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Web Alert: Anti-technicality clauses and withdrawal – the devil is in the detail

News & Insights 17 January 2018

Withdrawal of a ship on time charter is the owner’s traditional remedy against non-payment of hire.

Withdrawal of a ship on time charter is the owner’s traditional remedy against non-payment of hire. However, an owner should exercise great caution when withdrawing a ship as it can result in substantial claims against the owner if the procedure is not precisely followed, as outlined in a recent arbitration[1]. 

The subject ship was on time charter and delivered to the charterer on 22 August 2015. By early November 2015, the charterer notified the owner of cash flow difficulties and when attempts to negotiate a better hire rate failed, the charterer gave premature notice of redelivery of the ship for 18 November 2015. On 6 November, a further instalment of hire became due and on 10 November, the owner wrote to the charterer as follows:

“charterer is requested again to do the due payment w/i 3 banking days written notice to rectify your default before 12th/Nov/2015, or else, owner has the right to exercise our rights under the CP

The anti-technicality clause in the charterparty stated “In default of prompt payment of hire…the Owners shall give Charterers three clear banking days’ written notice to rectify the default whereupon Charterers will rectify within such three banking days. Failing which Owners shall have the right to withdraw the vessel…”.

On 13 November, the owner told the charterer that it was withdrawing the ship with immediate effect under Clause 32 due to non-payment of hire. The charterer replied that the owner had unlawfully terminated the charterparty as the owner did not give three clear banking days’ notice prior to the exercise of any right to cancel/withdraw the ship. The charterer also made clear that it accepted the owner’s renunciatory breach as bringing an end to the charter.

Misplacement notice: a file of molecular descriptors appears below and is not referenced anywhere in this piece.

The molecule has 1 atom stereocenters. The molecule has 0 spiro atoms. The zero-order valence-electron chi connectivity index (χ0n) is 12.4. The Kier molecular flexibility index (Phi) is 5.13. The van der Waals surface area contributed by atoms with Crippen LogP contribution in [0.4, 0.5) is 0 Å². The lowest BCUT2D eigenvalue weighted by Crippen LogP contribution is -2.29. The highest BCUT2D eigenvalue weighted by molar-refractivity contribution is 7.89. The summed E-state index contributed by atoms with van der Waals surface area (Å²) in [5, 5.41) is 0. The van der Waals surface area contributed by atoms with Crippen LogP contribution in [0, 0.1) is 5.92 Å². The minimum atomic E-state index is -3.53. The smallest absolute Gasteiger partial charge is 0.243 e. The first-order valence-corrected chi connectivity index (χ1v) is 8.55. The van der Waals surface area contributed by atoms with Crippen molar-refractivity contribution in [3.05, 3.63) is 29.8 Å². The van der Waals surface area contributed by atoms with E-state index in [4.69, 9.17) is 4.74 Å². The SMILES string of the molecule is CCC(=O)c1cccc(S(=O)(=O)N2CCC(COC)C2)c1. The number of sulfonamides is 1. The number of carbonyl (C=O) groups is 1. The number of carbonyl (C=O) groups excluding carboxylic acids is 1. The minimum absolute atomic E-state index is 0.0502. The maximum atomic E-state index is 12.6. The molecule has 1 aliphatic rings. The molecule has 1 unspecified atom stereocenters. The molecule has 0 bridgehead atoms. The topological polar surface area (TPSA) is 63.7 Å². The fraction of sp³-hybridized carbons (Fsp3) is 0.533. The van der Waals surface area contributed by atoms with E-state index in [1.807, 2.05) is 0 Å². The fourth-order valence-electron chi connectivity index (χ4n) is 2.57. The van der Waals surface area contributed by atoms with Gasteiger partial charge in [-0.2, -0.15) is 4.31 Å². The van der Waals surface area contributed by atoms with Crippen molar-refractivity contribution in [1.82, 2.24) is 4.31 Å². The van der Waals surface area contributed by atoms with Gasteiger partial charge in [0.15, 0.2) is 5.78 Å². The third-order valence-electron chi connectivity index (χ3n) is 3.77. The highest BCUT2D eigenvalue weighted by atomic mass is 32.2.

The charterer paid hire up to 13 November, and sent a final hire statement showing US$ 47,419.55 as being due from the owner to the charterer. The owner replied by arguing that it was entitled to additional hire up to the date on which the next instalment of hire would have been due.

The charterer brought arbitration proceedings against the owner for wrongful termination of the charterparty, demanding payment of the balance due as calculated by the charterer. The owner counter-claimed for additional hire until 22 November, based on the charterer’s notice of redelivery, seeking a balance in the owner’s favour of US$ 30,653.74.

The tribunal found in favour of the charterer on the following grounds:

1)  Anti-technicality Clause 32: Clause 32 required the owner to give the charterer three clear banking days written notice to rectify the default. The owner purported to give that notice on 10 November, however, the three clear banking days would not have expired until midnight on 13 November, not 12 November as stated by owner. The owner withdrew the ship on 13 November more than 6 hours before the expiry of the third banking day deadline. The withdrawal constituted a repudiation of the charterparty which the charterer was entitled to accept.

2)  Unclear language of owner's notice: The message sent by the owner on 10 November, seemed to be drafted as a statement of the owner’s rights and did not clearly state that the owner would exercise the right to withdraw the ship.

The owner was ordered to pay charterer the outstanding hire balance of US$ 47,419.55 and its counterclaim failed.

This case is a reminder to owners to exercise extreme caution when considering the withdrawal of their ship from a charterer’s service, especially when the charterparty contains an anti-technicality clause. If an owner fails to strictly comply with the procedure or seeks to withdraw a ship earlier than the deadline imposed by the grace period, an owner could find itself in repudiatory breach of charter, entitling a charterer either to keep the charter alive, or alternatively, to treat the charter as at an end and claim damages against an owner. As this case shows, arbitrators as well as courts are likely to interpret anti-technicality clauses narrowly against an owner seeking to terminate the charterparty, owners are advised to seek legal advice when intending to withdraw a ship.

This article intends to provide general guidance on the issues arising as a matter of English law. It is not intended to provide legal advice in relation to any specific query. Members requiring further information on this topic should direct their enquiries to either their usual contact at the club, or to the authors of this article. 
Defence cover is, by its very nature, discretionary in that the club must be satisfied as to the merits and quantum of the claim in question and the likelihood of achieving a successful outcome, if it is to lend support. 


[1] London Arbitration 1/18​

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